Design with Warmth

Creating a warm home for people through design

I am a current 3rd year Industrial Design Student at Georgia Tech. During my time here, I've learned just how expansive and fascinating the world of design is. GT has always kept me humble and hungry. There's so much to learn and so many fun projects to work on.

These are some of the projects that I've worked on these past few years. As a person and designer, I've always strived to be someone that brings warmth to others. I hope to one day be able to design humane experiences and products that make people feel at home.

Hikari: A Warming Light

Alleviating SAD

Hikari is a therapeutic light and heat source that helps comfort people struggling with seasonal depression.

Role: Design
Duration: 4 weeks

Limited daylight and cold weather saps away energy causing people to feel sad. Traditional light therapy may help alleviate symptoms, but does nothing to help comfort people who feel depressed. People feel better with warm, cozy things - like beds, blankets, and hot chocolate - and are naturally attracted to those things during the winter.

Warm and cozy environments help comfort people when they feel down.

Hikari offers a completely customizable experience. Users can adjust brightness, hue, and temperature, as well as set times when they want Hikari to light and warm up. Instead of blasting users with 20-60 minutes of 10,0000 lux of white fluorescent light, Hikari aims to give people a warming companion - someone that helps wake you up in the morning, and a warming light that helps put you at ease during those cold, winter nights.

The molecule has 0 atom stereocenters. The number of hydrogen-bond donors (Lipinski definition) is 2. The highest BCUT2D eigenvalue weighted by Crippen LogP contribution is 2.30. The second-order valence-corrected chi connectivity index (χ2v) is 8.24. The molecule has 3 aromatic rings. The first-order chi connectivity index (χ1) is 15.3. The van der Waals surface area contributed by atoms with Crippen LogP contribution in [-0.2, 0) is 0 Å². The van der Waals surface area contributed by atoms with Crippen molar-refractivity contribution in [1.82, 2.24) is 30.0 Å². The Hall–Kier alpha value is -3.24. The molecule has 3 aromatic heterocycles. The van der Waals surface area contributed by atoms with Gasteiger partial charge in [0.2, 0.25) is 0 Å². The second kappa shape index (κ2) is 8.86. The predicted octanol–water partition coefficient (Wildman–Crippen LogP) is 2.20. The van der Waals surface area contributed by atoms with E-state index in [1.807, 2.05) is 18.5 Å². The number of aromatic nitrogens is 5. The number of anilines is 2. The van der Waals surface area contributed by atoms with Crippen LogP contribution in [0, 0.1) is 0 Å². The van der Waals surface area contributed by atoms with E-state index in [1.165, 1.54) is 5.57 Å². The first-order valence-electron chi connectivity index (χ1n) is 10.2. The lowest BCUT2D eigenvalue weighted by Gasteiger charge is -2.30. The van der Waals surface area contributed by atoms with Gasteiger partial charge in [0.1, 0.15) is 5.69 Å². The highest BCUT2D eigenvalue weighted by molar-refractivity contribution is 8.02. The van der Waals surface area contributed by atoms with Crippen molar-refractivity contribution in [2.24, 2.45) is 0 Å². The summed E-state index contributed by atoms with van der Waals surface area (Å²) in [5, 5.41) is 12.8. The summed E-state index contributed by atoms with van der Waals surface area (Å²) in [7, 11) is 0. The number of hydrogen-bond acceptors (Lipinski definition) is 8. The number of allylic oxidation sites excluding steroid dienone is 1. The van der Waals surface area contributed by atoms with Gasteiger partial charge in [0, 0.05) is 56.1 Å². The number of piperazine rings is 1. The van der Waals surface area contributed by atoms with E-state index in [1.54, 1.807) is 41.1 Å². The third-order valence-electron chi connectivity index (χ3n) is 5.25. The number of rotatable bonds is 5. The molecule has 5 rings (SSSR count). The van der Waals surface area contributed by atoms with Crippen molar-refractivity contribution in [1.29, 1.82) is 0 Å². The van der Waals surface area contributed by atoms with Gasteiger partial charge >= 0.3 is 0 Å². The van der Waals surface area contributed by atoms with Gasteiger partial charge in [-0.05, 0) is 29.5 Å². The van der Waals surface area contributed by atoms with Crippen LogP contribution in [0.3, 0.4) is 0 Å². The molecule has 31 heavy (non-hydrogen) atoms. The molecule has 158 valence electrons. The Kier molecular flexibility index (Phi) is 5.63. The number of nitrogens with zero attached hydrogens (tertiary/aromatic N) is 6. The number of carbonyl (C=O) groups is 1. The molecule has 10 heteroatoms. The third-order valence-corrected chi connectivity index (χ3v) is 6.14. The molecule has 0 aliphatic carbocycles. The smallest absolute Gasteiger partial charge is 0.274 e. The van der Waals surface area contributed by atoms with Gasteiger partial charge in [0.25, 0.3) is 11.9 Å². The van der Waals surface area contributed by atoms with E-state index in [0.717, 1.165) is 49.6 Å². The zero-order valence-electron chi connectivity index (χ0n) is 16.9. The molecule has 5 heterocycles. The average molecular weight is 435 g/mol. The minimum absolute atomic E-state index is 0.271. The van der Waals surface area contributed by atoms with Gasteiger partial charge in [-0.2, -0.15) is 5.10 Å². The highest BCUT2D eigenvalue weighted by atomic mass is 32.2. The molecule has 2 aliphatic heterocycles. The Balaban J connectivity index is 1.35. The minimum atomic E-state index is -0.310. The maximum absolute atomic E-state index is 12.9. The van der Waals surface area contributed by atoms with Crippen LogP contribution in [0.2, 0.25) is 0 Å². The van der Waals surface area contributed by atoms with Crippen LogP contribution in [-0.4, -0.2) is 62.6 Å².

Marble Homes

Teaching kids basic physics

Marble Homes is marble run game designed to teach kids about how rolling marbles can interact with basic shapes.

Read my full write up on Core77 here.

Role: Design
Duration: 3 weeks

Kids can choose which house they want the marble to go home to, and then create a path out of basic shapes to get the marble home. Kids learn about how each shape can uniquely manipulate the path of a marble.

The different house designs expose kids early to the diverse range of homes and environments where people live.

The game is meant to focus the child's attention on manipulating the shapes on the board. To keep that focus, I limited the amount of options in other parts of the game such as how the ball is dropped and where the goals could be.

Square pegs are meant to teach kids about the characteristic properties of each shape. If the kids could configure the shapes in unlimited orientations, they would most likely rotate the squares to make more triangles, and perhaps not even utilize the circles. By constraining the orientations of the shapes, kids will creatively think about how they can use squares and circles in conjunction with triangles to create the path to their home.

Chick-fil-A User Study

Ethnographic Research at Hartsfield Jackson

Role: Design Research
Duration: 4 weeks

As a part of our User Centered Design course at Georgia Tech, in teams of 4, we conducted research on the Chick-fil-A experience for a specific group of people at the Hartsfield Jackson Airport. We were to use needfinding techniques and frameworks to discover insights about how Chick-fil-A could improve their experience in an airport environment.

Below are the slides that we presented to Chick-fil-A executives. Additionally, we created an ethnographic film containing live interviews from Chick-fil-A customers as well as people in the airport, that cannot be included due to legal reasons.